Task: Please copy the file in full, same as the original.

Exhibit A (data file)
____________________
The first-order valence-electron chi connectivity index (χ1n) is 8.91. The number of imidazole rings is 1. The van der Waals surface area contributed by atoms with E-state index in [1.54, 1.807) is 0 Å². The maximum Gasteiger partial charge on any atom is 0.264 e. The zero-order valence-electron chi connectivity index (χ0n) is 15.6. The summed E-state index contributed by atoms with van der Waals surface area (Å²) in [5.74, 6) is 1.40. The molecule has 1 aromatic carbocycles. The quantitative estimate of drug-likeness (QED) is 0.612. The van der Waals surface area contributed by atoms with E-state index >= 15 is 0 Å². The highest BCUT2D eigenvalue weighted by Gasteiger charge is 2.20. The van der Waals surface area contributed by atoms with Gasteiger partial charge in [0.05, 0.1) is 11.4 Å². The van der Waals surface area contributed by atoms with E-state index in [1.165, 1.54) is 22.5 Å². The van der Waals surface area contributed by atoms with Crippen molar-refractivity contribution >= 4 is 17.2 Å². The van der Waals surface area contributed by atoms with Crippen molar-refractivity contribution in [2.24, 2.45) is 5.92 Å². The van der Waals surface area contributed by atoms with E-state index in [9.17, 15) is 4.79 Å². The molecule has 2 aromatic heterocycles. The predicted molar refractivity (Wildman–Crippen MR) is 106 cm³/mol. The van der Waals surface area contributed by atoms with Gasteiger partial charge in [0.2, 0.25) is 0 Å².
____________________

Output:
The first-order valence-electron chi connectivity index (χ1n) is 8.91. The number of imidazole rings is 1. The van der Waals surface area contributed by atoms with E-state index in [1.54, 1.807) is 0 Å². The maximum Gasteiger partial charge on any atom is 0.264 e. The zero-order valence-electron chi connectivity index (χ0n) is 15.6. The summed E-state index contributed by atoms with van der Waals surface area (Å²) in [5.74, 6) is 1.40. The molecule has 1 aromatic carbocycles. The quantitative estimate of drug-likeness (QED) is 0.612. The van der Waals surface area contributed by atoms with E-state index >= 15 is 0 Å². The highest BCUT2D eigenvalue weighted by Gasteiger charge is 2.20. The van der Waals surface area contributed by atoms with Gasteiger partial charge in [0.05, 0.1) is 11.4 Å². The van der Waals surface area contributed by atoms with E-state index in [1.165, 1.54) is 22.5 Å². The van der Waals surface area contributed by atoms with Crippen molar-refractivity contribution >= 4 is 17.2 Å². The van der Waals surface area contributed by atoms with Crippen molar-refractivity contribution in [2.24, 2.45) is 5.92 Å². The van der Waals surface area contributed by atoms with E-state index in [9.17, 15) is 4.79 Å². The molecule has 2 aromatic heterocycles. The predicted molar refractivity (Wildman–Crippen MR) is 106 cm³/mol. The van der Waals surface area contributed by atoms with Gasteiger partial charge in [0.2, 0.25) is 0 Å².